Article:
Before Snyder became chief architect of the New York public schools in 1891, school buildings – especially in immigrant neighborhoods like the Lower East Side – were infamous for their poor ventilation and cramped quarters. Snyder wanted to fix that. His schools would be massive, with the biggest windows and highest ceilings he could get away with. Although his schools often covered most of a city block, they were full of airshafts and indentations, ensuring lots of air and light for every child in every classroom.

Snyder had a thing for air and light.

DeWitt Clinton High School in the West Bronx, designed by Snyder. Photo courtesy NYC Department of Education.

But then, so did most reformers back then. Tenements were dark and fetid, and middle-class reformers feared that these grotesque living conditions would stunt the physical, mental, and moral development of young immigrant children. For Snyder, schools were not just for learning. They were also a cure for the evils of tenement living. The more time a student spent in these new school buildings, the better his or her health would be – and the better an adult he or she would become.

Wadleigh Secondary School for the Performing & Visual Arts on West 114th Street, Manhattan, designed by Snyder. Image courtesy the NYC Department of Education.

Today, Snyder’s schools look elegant and imposing, and some are even landmarked. But how did the students and their parents see these schools?

Students and parents, it seemed, were ambivalent about these schools. The schools made no attempt to respect the native culture of these families. Lunches were not kosher, much to the chagrin of some Jewish parents. All students were required to sing Christian hymns, much to the chagrin of both Jewish and Catholic parents. And teachers made no attempt to ease the transition to an all-English curriculum.

A class of Caucasian and Chinese students inside a public school, circa 1910. Image courtesy the Library of Congress.

Newly arriving students were sent straight to kindergarten until they spoke English well enough to join their peers in their proper grade. Imagine you’re a newly arrived 10-year-old immigrant child, sitting in a kindergarten surrounded by children half your age while the teacher speaks in English, a language you don’t know. Meanwhile, you do know that you could be getting a job and making money to help support your family. What do you do? And if you’re that child’s parent, desperate to feed all your children, what do you tell your child to do? Many parents demanded that the city build more of Snyder’s schools in their neighborhoods, but others would yank their children out of school and put them to work shining shoes or sewing clothes.

PS 42 on the corner of Hester and Orchard Streets, designed by Snyder. Phot courtesy the NYC Department of Education.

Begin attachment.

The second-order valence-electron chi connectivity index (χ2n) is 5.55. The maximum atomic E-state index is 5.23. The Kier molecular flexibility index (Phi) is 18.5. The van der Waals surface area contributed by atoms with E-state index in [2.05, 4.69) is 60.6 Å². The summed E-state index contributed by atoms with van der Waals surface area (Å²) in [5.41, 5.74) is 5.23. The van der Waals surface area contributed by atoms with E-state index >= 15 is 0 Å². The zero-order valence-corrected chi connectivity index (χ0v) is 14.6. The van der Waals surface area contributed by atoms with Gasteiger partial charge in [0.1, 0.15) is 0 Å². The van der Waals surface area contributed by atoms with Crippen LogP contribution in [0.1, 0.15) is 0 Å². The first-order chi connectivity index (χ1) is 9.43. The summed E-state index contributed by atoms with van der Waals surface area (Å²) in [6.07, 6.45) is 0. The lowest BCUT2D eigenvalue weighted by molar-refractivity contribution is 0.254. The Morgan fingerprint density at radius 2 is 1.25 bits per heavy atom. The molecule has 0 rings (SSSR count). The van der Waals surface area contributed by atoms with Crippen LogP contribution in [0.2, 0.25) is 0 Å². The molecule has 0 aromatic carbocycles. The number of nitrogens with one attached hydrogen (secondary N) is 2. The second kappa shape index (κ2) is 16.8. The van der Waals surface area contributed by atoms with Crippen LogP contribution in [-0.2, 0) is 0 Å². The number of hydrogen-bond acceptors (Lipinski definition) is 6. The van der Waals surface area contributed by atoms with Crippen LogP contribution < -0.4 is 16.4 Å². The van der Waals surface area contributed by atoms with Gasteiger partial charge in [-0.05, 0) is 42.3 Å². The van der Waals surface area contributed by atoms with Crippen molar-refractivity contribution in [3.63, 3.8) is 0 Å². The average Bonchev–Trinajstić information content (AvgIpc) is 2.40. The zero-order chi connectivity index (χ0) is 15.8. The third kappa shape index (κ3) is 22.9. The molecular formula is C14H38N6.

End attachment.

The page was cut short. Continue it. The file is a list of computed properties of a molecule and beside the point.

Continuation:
These big, imposing, scientifically designed schools were a huge improvement over the older schools, but it would take more than a few big buildings with lots of light and air to ensure that all the children of the Lower East Side got a school-based education. For many of these children, “school” was a sweatshop or the streets, not a clean, light-filled classroom in a big, modern building.

Erasmus Hall Educational Campus, Flatbush Avenue, Brooklyn, designed by Snyder. Photo courtesy the NYC Department of Education.

Today’s public schools are very different from schools of an earlier era. Whereas Snyder wanted to bathe his students in light and fresh air to compensate for the unhealthy tenements, today’s school designers focus more on building “smart” classrooms where students can use the Internet or learn through multimedia presentations. And whereas Snyder designed his buildings to be like factories through which students passed from classroom to classroom, like automobiles on an assembly line, today’s schools are more likely to support much more intimate education, with repeated interaction among students and teachers. Indeed, New York City has divided many of the older, factory-like schools into smaller magnet or bilingual schools, each one catering to a different group of students.

Students in a public school classroom, circa 1910. Image courtesy the Library of Congress.

Perhaps the biggest difference between today’s schools and Snyder’s schools is in the attitude of the students. A hundred years ago, many immigrant children saw the schools as an impediment to success. Far better, they reasoned, to devote themselves to work. Although today’s students are by no means immune to apathy and cynicism about school – a particular problem for adolescent students – few would deny that a good academic education, when attainable, is the key to success.

The question we face today is not how to convince immigrant children to complete their education. It’s how to ensure that they get the education they deserve. With a new mayor focused on education, perhaps now is a good time to ask ourselves what we want 21st century schools to look like, and what we want taught there.

- Posted by Adam Steinberg